How to Create a Porcelain Skin Effect with Boudoir Photography

The human body has been a common subject of photography since the 19th century, when boudoir “artist studies” first served as substitutes for live models. Over time, boudoir photography progressed into its own art form. Today, fine art photographers continue to look for novel, eye-catching ways to create art from the human body. Access to sophisticated lighting equipment and post-production tools like Photoshop and Lightroom has expanded photographers’ creative options for representing the human form.

Michael Zelbel, an artistic intimate photographer who operates a studio in Duesseldorf, Germany, takes us through his photo shoot and post-production process to demonstrate how to elicit a surreal porcelain sculpture effect:

Zelbel’s shooting method utilizes a white background and a table with a white reflector cover placed over it to fill in shadows. This white studio in combination with models with light hair and light complexions is ideal for the look this photographer is after. He asks his models to sit on a step stool behind the table. Having the subject start from a seated position accentuates the upper body and gives the model more freedom of movement.

The main light, a strobe shot through a white umbrella, is at a steep angle about two meters above the model. This lighting setup makes for deep, typically unflattering, shadows on the model, but this is Zelbel’s desired effect. Sculptures on display are generally lit in a similar fashion, and Zelbel does not want his models to look real once he’s finished with post-production.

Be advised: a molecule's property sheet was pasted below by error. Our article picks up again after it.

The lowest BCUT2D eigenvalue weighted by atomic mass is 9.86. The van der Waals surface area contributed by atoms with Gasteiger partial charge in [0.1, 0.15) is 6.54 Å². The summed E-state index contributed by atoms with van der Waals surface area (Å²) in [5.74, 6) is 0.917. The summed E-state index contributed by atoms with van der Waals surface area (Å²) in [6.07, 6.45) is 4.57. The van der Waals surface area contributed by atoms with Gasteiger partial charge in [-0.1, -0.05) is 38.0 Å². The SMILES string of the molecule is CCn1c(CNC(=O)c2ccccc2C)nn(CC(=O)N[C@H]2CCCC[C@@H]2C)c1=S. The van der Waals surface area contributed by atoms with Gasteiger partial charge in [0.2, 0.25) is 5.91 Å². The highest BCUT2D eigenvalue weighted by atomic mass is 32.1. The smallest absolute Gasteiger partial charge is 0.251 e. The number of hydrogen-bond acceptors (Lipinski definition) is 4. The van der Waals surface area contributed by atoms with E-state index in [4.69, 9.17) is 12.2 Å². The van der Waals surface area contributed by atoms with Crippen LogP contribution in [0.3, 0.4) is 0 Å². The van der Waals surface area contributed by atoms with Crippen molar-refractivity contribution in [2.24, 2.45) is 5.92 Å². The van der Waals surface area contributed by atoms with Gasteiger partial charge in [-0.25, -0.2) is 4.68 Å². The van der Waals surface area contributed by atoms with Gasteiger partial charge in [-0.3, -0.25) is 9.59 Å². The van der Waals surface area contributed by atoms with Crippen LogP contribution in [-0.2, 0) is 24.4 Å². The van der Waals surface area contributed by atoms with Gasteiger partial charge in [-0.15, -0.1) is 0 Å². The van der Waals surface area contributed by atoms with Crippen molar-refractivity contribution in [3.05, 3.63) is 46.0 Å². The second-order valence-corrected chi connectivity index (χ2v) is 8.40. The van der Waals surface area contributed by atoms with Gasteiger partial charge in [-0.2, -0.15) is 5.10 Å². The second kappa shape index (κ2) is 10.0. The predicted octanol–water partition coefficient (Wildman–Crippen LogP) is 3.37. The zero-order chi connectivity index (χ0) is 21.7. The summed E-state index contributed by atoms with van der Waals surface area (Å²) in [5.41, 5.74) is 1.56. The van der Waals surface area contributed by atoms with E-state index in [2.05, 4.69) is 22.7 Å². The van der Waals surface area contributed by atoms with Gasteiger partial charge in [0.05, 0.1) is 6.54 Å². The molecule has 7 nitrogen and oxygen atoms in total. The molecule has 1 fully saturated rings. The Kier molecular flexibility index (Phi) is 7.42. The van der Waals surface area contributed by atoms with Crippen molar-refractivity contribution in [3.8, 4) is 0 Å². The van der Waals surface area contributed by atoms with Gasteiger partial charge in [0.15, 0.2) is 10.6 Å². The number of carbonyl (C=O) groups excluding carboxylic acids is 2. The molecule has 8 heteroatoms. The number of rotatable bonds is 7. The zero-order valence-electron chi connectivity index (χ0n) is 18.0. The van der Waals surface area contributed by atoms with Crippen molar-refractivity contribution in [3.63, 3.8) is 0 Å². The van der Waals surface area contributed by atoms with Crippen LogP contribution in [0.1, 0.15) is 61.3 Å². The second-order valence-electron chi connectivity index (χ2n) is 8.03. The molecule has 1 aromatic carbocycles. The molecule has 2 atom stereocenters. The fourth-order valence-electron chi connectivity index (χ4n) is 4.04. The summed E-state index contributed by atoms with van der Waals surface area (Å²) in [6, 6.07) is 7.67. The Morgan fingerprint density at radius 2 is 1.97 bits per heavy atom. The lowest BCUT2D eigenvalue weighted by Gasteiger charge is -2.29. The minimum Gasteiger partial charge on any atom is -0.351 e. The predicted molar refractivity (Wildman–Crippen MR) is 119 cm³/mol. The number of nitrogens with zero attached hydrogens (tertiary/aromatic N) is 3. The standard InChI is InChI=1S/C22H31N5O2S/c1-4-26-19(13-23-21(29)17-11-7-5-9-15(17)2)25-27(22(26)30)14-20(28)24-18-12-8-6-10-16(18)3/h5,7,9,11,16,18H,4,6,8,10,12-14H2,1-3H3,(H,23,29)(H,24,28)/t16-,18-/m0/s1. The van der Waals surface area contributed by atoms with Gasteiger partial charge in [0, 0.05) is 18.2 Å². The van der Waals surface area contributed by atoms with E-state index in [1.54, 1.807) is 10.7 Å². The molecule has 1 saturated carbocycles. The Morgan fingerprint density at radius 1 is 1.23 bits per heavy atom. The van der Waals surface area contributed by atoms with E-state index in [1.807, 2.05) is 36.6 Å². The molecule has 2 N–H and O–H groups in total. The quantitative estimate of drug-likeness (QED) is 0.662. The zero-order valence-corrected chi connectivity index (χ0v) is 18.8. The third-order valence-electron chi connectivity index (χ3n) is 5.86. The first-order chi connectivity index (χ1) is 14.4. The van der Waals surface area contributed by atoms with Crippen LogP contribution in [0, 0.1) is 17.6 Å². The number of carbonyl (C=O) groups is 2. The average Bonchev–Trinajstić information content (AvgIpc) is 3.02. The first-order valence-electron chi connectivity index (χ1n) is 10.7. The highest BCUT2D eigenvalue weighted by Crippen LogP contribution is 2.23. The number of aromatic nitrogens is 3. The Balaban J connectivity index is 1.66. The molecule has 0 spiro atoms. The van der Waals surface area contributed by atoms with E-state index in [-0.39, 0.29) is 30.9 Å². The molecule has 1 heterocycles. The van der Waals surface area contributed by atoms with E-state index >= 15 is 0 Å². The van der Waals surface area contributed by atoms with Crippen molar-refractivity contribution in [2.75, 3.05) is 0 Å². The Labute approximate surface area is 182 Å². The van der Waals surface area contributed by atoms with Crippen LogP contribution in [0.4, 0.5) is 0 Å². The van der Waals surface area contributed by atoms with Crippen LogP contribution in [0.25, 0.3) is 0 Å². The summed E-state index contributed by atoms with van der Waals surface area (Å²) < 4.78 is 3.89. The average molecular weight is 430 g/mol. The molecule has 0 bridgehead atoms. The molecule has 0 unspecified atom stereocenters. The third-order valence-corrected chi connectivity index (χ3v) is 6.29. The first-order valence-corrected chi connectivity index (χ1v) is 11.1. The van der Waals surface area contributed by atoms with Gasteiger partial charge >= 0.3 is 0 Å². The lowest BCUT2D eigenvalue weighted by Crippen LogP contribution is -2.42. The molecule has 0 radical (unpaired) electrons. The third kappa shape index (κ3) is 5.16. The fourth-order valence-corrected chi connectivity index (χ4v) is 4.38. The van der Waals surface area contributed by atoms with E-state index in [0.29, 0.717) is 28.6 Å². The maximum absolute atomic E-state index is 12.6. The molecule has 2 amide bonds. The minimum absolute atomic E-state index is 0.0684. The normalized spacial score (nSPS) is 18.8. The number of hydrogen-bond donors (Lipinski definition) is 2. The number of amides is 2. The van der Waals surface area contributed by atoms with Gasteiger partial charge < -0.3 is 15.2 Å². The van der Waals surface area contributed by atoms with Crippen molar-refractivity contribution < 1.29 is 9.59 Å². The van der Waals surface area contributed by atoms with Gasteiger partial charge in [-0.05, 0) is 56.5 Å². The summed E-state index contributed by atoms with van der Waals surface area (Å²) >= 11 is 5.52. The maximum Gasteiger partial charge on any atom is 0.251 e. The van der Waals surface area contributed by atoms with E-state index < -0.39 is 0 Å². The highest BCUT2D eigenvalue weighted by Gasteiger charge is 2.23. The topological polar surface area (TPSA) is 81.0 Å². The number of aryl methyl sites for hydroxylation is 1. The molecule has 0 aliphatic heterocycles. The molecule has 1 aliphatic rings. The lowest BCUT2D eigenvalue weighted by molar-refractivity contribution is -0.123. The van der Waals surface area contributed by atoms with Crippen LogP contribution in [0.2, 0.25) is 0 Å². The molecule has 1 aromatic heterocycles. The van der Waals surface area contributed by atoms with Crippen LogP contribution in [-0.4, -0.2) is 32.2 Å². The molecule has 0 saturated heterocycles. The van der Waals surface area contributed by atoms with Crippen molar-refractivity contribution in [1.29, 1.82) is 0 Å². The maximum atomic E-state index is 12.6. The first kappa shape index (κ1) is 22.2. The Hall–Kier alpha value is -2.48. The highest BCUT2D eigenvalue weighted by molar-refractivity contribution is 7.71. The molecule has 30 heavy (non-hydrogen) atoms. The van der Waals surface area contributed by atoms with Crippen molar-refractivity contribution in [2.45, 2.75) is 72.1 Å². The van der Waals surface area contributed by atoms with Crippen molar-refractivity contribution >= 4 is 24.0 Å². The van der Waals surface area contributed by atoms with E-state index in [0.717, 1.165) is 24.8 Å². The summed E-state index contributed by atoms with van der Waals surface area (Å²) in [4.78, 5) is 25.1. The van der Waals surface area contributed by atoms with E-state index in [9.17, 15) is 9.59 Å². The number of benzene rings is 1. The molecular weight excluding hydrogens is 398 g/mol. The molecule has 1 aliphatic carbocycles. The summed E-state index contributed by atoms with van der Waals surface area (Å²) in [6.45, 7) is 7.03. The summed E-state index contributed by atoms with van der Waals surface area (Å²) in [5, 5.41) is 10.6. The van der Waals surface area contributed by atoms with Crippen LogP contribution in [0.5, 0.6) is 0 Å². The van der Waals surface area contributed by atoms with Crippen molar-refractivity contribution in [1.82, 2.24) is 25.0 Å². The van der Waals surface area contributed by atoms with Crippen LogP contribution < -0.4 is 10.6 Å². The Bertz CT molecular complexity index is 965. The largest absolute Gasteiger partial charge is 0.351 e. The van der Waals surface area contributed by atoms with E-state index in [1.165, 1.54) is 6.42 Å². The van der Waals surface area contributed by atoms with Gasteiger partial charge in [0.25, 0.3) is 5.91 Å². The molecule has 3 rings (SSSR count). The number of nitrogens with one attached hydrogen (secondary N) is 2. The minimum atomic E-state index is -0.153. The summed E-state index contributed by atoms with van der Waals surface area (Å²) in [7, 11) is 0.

During the shoot, Zelbel is careful to have his models look away from the camera to avoid a more creepy image with the “sculpture” looking into the viewer’s eyes. Eyes that look away from the lens more readily simulate a sculpture or wax figure.

Once Zelbel is content with his poses, he uses Lightroom to make the models in the images look like porcelain sculptures.

Zelbel’s step-by-step processing involves the following adjustments:

  1. Bump up the exposure by one f-stop. It’s okay to burn out some of the highlights.
  2. Reduce contrast. For these images, he reduces it down to -80.
  3. Drive down the clarity to -90.
  4. Reduce the vibrance to -80 to get rid of any natural skin color.

Though Lightroom presets are available to reproduce Michael Zelbel’s porcelain style, achieving the look by hand is fairly simple as long as you follow his guidelines for lighting and shooting. Trying out drastic post-production techniques like the one outlined here can give your fine art intimate photography a an attention-grabbing appearance.

For further training: The Art of Boudoir Photography with Speedlights

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